I wonder if Bennett is assuming a hard line, feminist take in regards to his image of man, namely, a perfect man who is intelligent to procure gainful employment but will never hold it over women, is adventurous and spontaneous to provide ample diversion but will never be overbearing with it, is a sex god that will always respect women the next morning, knows what women want before being told, has perfect paternal instincts and always, ALWAYS leaves the seat down. Now if that isn’t a perfect, AAA rating for eHarmony, no man has a chance because even Jesus didn’t do all those things. Clearly, with his references to religion, phantom responsibilities to raise families and his deep concern for boys getting the “wrong idea” of man through media perversions like video games, proves that he at least has a highly romanticized definition of manhood and that kind of tunnel vision can lead us down the path of intolerance. How can a person of even reasonable intelligence jump to the supposition of “do we even need men?” just because women are graduating at a higher rate and becoming bigger players in the job market?
My definition of being a man is as far removed from Mr. Bennett’s as his is from a man from the 1920s, the Renaissance or even the Middle Ages. The only problem is that my “definition” is an idea that revolves around my own personal idiosyncrasies and ethics that only allows my sense of manhood to be resolute for me alone. It is an idea, neither right nor wrong and ideas of man and woman will constantly change due to the socio-economic trends of the current time. The only thing that does not change in regards to the two genders of humanity is the base mechanic of reproduction that ensures the survival of the species and any man, from the Wall Street tycoon, to the meathead athlete, to the closet nerd can get that job done.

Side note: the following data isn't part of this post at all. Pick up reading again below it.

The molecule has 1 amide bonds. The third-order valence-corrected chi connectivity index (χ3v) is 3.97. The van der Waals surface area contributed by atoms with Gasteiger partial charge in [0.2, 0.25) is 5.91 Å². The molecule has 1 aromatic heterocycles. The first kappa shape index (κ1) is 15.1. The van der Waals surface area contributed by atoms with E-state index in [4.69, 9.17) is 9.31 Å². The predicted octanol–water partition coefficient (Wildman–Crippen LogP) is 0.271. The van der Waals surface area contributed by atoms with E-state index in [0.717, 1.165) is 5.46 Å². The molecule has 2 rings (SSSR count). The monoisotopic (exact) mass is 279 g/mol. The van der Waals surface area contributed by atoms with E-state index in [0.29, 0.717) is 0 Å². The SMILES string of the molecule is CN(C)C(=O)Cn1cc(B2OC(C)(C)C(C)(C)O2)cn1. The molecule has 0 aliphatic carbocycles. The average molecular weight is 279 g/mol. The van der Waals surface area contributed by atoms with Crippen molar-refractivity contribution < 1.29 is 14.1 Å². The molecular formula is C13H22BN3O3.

I am very upset with William Bennett because he’s trying to bully me into a soulless Office Space lifestyle so I can settle down with average Jane down the street to create a family of younger me’s to grow up to do exactly what I did with my life: get into debt and spend the rest of my life paying it off to my indentured masters of capitalism. Always doing what you’re told and expected of isn’t being a man, it’s being a tool. I suppose this is something Bennett must have some experience with because what other kind of person defies men to “man up” by getting “off the video games” which are somehow preventing men from pursuing a marriage and a “challenging job.” Being a complete imbecile didn’t stop Dubyah from becoming the president. How in the world could Mario, Link, Kratos, Drake, Master Chief and (insert random GTA jerk here) prevent me from being a responsible citizen who pays his bills, doesn’t murder his neighbors and tries his best to make a positive impact in life. That’s what I think about when it comes to being a real man.